The Making of a Successful Remote Team

Elina Peedoson
Successful remote teams

Communication is everything.

At Skyrocket Marketing, we’ve learned a thing or two about what it means to communicate effectively. Our entire team is remote – meaning we don’t commute to a shared office every day, we instead use the wonders of the digital world to stay connected online from wherever we are.

Being in a remote team has some huge benefits – one being that when we were scouting for new team members to support our growing business, we weren’t limited to finding people who were within commute distance to an office. We wanted the best of the best – Australia-wide, not merely conveniently situated locals to keep a seat warm.

So we cast the net wide, searching the whole of Australia for talent that complimented our capabilities – as a result we have a team that collaborate remotely. Initially that posed a lot of challenges in communicating effectively with one another.

Improving your lines of communication within your business at every level – with staff, customers, vendors, contractors and anyone else you deal with can improve productivity, morale and revenue.

So, we’ve pulled 6 of our best communication tips we’ve learned along the way:

Lesson 1:
Everyone communicates differently.

Learning the communication style of individuals within your business is essentially to everyone being communicated with effectively. Communication is all about how the recipient receives it, not what you intended to say.

Lesson 2:
Good communication requires effort.

In busy times it’s easy to make a remark off the cuff without putting much thought into it, this is the first step in a communication breakdown. Take the time to think through what you want to get across.

Lesson 3:
Communication is 55% body language, and 38% tone of voice.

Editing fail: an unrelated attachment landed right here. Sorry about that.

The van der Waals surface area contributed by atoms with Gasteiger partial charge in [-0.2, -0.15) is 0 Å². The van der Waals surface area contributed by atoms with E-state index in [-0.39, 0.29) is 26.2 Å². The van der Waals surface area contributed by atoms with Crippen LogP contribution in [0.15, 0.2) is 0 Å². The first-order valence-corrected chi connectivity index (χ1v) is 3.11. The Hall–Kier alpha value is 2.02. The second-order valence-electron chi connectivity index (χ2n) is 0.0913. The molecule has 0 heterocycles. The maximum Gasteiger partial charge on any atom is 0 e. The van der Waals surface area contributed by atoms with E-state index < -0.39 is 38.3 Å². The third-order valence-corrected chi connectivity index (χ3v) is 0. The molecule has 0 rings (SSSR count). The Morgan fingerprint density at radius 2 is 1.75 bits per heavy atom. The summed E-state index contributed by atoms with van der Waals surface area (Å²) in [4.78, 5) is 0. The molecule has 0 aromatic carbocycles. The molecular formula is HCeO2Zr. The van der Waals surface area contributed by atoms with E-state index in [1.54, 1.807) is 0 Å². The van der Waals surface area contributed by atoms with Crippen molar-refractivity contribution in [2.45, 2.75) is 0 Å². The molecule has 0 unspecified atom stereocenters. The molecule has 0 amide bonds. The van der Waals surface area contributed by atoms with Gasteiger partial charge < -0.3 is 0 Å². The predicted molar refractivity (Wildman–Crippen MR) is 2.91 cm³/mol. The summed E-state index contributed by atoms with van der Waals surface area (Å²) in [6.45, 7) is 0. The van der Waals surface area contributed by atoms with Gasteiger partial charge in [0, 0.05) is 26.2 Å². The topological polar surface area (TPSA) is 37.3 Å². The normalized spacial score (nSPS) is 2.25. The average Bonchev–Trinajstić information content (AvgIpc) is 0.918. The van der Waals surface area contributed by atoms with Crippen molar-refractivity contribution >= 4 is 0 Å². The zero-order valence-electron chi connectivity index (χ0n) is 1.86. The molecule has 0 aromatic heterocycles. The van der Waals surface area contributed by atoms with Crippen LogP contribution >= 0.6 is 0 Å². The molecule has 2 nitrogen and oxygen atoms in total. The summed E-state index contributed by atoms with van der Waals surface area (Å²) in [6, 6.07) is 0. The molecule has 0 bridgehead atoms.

The actual words you speak accounts for only 7% of how someone receives communication, and it’s important to be aware of that (especially when working remotely!)

Lesson 4:
Culture matters.

It’s easy to find talented people, it’s harder to find talented people who have personalities that fit your workplace and its culture. Effort should be put in to cultivate this and forge strong relationships

Lesson 5:
Keep It Simple, Stupid.

Communication doesn’t need to be complicated, keep it concise, keep it human. Don’t introduce ambiguity into communication for the sake of sounding clever, focus on having a clear message

Lesson 6:
Use communication tools.

Online business, offline business, remote business, it doesn’t matter – utilise communication tools!

6 Powerful Tools we use to Improve Communication

We’ve tried and tested a lot of communication and collaboration tools to find what works best for us, and we certainly don’t believe that what we do is a one-size-fits-all solutions. However the importance of using tools to improve your communication can’t be understated.

Here are the tools we’re currently using in Skyrocket Marketing, see if they’re a fit for your business or look at some similar tools/platforms.

Redbooth

Redbooth is a workplace collaboration tool where pretty much all of our work happens! This is where we set each other tasks for all client work, discuss projects, schedule entire workdays, deliver feedback on work done and handover completed projects. It creates everyone a to-do list while letting the manager also re-arrange others’ lists according to changing priorities.